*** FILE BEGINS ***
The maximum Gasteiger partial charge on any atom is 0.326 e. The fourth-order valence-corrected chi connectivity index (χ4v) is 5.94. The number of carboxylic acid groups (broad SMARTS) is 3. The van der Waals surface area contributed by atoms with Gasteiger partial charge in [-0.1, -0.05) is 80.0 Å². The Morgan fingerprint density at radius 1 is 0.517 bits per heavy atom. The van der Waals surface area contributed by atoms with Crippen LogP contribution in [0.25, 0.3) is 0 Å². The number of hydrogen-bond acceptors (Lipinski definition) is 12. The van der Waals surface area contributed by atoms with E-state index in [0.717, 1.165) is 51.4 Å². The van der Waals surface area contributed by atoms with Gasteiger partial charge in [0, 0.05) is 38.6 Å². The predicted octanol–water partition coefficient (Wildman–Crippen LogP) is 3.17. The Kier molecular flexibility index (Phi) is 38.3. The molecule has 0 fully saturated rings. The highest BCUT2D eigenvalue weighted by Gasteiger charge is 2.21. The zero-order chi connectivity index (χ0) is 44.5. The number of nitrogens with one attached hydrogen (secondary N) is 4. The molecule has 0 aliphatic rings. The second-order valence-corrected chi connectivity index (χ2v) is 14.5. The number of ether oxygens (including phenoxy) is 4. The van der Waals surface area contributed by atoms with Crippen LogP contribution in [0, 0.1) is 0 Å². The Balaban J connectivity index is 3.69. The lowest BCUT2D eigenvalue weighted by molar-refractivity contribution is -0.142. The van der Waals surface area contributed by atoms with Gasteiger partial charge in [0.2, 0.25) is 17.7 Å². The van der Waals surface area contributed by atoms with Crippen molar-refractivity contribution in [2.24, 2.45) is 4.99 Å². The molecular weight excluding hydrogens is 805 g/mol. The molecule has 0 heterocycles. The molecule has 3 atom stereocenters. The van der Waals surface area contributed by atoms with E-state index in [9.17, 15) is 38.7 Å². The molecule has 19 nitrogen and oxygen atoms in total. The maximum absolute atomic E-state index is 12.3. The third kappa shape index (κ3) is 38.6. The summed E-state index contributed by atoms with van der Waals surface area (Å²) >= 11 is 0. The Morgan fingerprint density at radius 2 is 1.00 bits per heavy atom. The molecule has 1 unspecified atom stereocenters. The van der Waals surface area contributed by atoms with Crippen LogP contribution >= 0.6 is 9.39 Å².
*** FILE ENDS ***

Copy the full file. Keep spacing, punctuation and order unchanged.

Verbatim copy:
The maximum Gasteiger partial charge on any atom is 0.326 e. The fourth-order valence-corrected chi connectivity index (χ4v) is 5.94. The number of carboxylic acid groups (broad SMARTS) is 3. The van der Waals surface area contributed by atoms with Gasteiger partial charge in [-0.1, -0.05) is 80.0 Å². The Morgan fingerprint density at radius 1 is 0.517 bits per heavy atom. The van der Waals surface area contributed by atoms with Crippen LogP contribution in [0.25, 0.3) is 0 Å². The number of hydrogen-bond acceptors (Lipinski definition) is 12. The van der Waals surface area contributed by atoms with E-state index in [0.717, 1.165) is 51.4 Å². The van der Waals surface area contributed by atoms with Gasteiger partial charge in [0, 0.05) is 38.6 Å². The predicted octanol–water partition coefficient (Wildman–Crippen LogP) is 3.17. The Kier molecular flexibility index (Phi) is 38.3. The molecule has 0 fully saturated rings. The highest BCUT2D eigenvalue weighted by Gasteiger charge is 2.21. The zero-order chi connectivity index (χ0) is 44.5. The number of nitrogens with one attached hydrogen (secondary N) is 4. The molecule has 0 aliphatic rings. The second-order valence-corrected chi connectivity index (χ2v) is 14.5. The number of ether oxygens (including phenoxy) is 4. The van der Waals surface area contributed by atoms with Crippen LogP contribution in [0, 0.1) is 0 Å². The Balaban J connectivity index is 3.69. The lowest BCUT2D eigenvalue weighted by molar-refractivity contribution is -0.142. The van der Waals surface area contributed by atoms with Gasteiger partial charge in [0.2, 0.25) is 17.7 Å². The van der Waals surface area contributed by atoms with Crippen molar-refractivity contribution in [2.24, 2.45) is 4.99 Å². The molecular weight excluding hydrogens is 805 g/mol. The molecule has 0 heterocycles. The molecule has 3 atom stereocenters. The van der Waals surface area contributed by atoms with E-state index in [9.17, 15) is 38.7 Å². The molecule has 19 nitrogen and oxygen atoms in total. The maximum absolute atomic E-state index is 12.3. The third kappa shape index (κ3) is 38.6. The summed E-state index contributed by atoms with van der Waals surface area (Å²) >= 11 is 0. The Morgan fingerprint density at radius 2 is 1.00 bits per heavy atom. The molecule has 1 unspecified atom stereocenters. The van der Waals surface area contributed by atoms with Crippen LogP contribution >= 0.6 is 9.39 Å².